Sides & Bottom
Initial Sail Plans
Initially I looked at
Burmuda Rig and
Gaff Rigs. These were loose footed which I liked, but also included a mast tabernacle, mast hoops, and numerous blocks. After looking at other sail plans including the gunter rig I settled on the sprit rig as the simplest to build, maintain and sail. I was able to do away with most of the hardware from the other rigs.
Final Sail Plans
Sprit Rig employs a sprit and
Snotter to extend and tension the head of the sail. The snotter supports the lower end of the sprit. The mast is unsupported and rotates in the step as the sheet is started and trimmed. The mainsail would be laced to the mast as well as loose footed. I wouldn't need a tabernacle as the rig would be light enough to unstep by hand. I eliminated all the blocks except for the main sheet. A couple of holes in the mast top would serve for the main and jib hallyards. Belaying pins port and starboard would be used to trim the main and foresail sheets, and a horse would be used closehauled.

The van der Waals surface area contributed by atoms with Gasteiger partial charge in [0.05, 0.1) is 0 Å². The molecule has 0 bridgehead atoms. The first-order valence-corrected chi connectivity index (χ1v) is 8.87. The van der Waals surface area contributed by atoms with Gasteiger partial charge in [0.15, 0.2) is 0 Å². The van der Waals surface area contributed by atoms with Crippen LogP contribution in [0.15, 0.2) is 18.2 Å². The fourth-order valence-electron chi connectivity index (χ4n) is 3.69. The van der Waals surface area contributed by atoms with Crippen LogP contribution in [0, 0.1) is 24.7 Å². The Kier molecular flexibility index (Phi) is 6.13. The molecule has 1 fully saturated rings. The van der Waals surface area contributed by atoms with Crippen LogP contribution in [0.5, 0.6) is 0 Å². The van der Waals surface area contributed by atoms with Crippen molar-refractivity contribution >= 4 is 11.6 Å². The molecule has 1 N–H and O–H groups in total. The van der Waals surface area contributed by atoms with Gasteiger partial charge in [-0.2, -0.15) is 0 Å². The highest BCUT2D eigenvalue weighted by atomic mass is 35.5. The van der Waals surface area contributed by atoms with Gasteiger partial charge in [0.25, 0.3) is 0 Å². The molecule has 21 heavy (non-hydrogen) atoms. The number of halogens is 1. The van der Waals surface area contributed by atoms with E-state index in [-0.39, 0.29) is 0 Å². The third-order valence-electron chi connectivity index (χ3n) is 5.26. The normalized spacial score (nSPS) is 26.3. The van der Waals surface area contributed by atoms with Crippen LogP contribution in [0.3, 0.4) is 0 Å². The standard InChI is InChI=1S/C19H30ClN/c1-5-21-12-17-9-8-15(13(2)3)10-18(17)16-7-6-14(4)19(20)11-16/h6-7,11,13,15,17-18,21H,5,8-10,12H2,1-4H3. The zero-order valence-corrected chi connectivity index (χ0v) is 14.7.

I decided I would need to make my own sails if I wanted to keep with a traditional look. I thought of several possibilities for sail material including canvas, but after seeing several samples I opted for what is labelled "Egyptian Cotton", a Dacron material that has the coloration and look of canvas with the stability of Dacron. I chose 1/4" Spunflex Roblon for all the lines. It's three strand and also has a traditional look though is much stronger than three strand manilla. The book, "Sailmakers Apprentice" by Emiliano Marino proved invaluable as a guide to making sails.